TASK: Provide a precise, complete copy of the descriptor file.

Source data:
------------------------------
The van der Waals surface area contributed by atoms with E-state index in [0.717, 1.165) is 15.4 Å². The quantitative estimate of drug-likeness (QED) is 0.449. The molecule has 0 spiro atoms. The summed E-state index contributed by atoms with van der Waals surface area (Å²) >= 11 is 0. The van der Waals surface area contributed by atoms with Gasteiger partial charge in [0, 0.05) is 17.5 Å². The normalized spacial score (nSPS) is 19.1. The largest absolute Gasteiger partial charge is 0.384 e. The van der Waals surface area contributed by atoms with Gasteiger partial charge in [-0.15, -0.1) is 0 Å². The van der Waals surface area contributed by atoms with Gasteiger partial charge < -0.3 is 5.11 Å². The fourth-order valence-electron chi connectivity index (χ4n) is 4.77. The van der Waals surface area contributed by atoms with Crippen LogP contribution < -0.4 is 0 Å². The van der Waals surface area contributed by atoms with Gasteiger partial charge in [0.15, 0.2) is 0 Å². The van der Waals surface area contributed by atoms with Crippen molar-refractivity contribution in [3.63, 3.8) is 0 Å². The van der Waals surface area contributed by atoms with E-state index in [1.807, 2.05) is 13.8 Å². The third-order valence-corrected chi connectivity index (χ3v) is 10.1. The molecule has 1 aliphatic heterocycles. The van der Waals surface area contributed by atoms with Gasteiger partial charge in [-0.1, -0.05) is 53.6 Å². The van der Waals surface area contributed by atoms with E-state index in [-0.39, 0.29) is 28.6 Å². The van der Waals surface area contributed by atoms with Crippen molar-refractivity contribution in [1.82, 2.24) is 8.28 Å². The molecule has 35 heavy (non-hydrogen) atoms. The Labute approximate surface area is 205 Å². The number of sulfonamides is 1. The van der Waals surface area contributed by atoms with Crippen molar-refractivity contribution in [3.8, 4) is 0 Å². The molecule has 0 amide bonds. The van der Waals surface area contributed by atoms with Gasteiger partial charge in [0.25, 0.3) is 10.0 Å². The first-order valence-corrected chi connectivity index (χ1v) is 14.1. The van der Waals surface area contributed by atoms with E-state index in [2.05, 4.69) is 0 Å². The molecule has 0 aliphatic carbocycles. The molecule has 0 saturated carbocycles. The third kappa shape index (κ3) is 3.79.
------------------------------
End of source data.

The van der Waals surface area contributed by atoms with E-state index in [0.717, 1.165) is 15.4 Å². The quantitative estimate of drug-likeness (QED) is 0.449. The molecule has 0 spiro atoms. The summed E-state index contributed by atoms with van der Waals surface area (Å²) >= 11 is 0. The van der Waals surface area contributed by atoms with Gasteiger partial charge in [0, 0.05) is 17.5 Å². The normalized spacial score (nSPS) is 19.1. The largest absolute Gasteiger partial charge is 0.384 e. The van der Waals surface area contributed by atoms with Gasteiger partial charge in [-0.15, -0.1) is 0 Å². The van der Waals surface area contributed by atoms with Gasteiger partial charge < -0.3 is 5.11 Å². The fourth-order valence-electron chi connectivity index (χ4n) is 4.77. The van der Waals surface area contributed by atoms with Crippen LogP contribution < -0.4 is 0 Å². The van der Waals surface area contributed by atoms with Gasteiger partial charge in [0.15, 0.2) is 0 Å². The van der Waals surface area contributed by atoms with Crippen molar-refractivity contribution in [3.63, 3.8) is 0 Å². The van der Waals surface area contributed by atoms with E-state index in [1.807, 2.05) is 13.8 Å². The third-order valence-corrected chi connectivity index (χ3v) is 10.1. The molecule has 1 aliphatic heterocycles. The van der Waals surface area contributed by atoms with Gasteiger partial charge in [-0.1, -0.05) is 53.6 Å². The van der Waals surface area contributed by atoms with E-state index in [-0.39, 0.29) is 28.6 Å². The van der Waals surface area contributed by atoms with Crippen molar-refractivity contribution in [1.82, 2.24) is 8.28 Å². The molecule has 35 heavy (non-hydrogen) atoms. The Labute approximate surface area is 205 Å². The number of sulfonamides is 1. The van der Waals surface area contributed by atoms with Crippen molar-refractivity contribution in [3.8, 4) is 0 Å². The molecule has 0 amide bonds. The van der Waals surface area contributed by atoms with Gasteiger partial charge in [0.25, 0.3) is 10.0 Å². The first-order valence-corrected chi connectivity index (χ1v) is 14.1. The van der Waals surface area contributed by atoms with E-state index in [2.05, 4.69) is 0 Å². The molecule has 0 aliphatic carbocycles. The molecule has 0 saturated carbocycles. The third kappa shape index (κ3) is 3.79.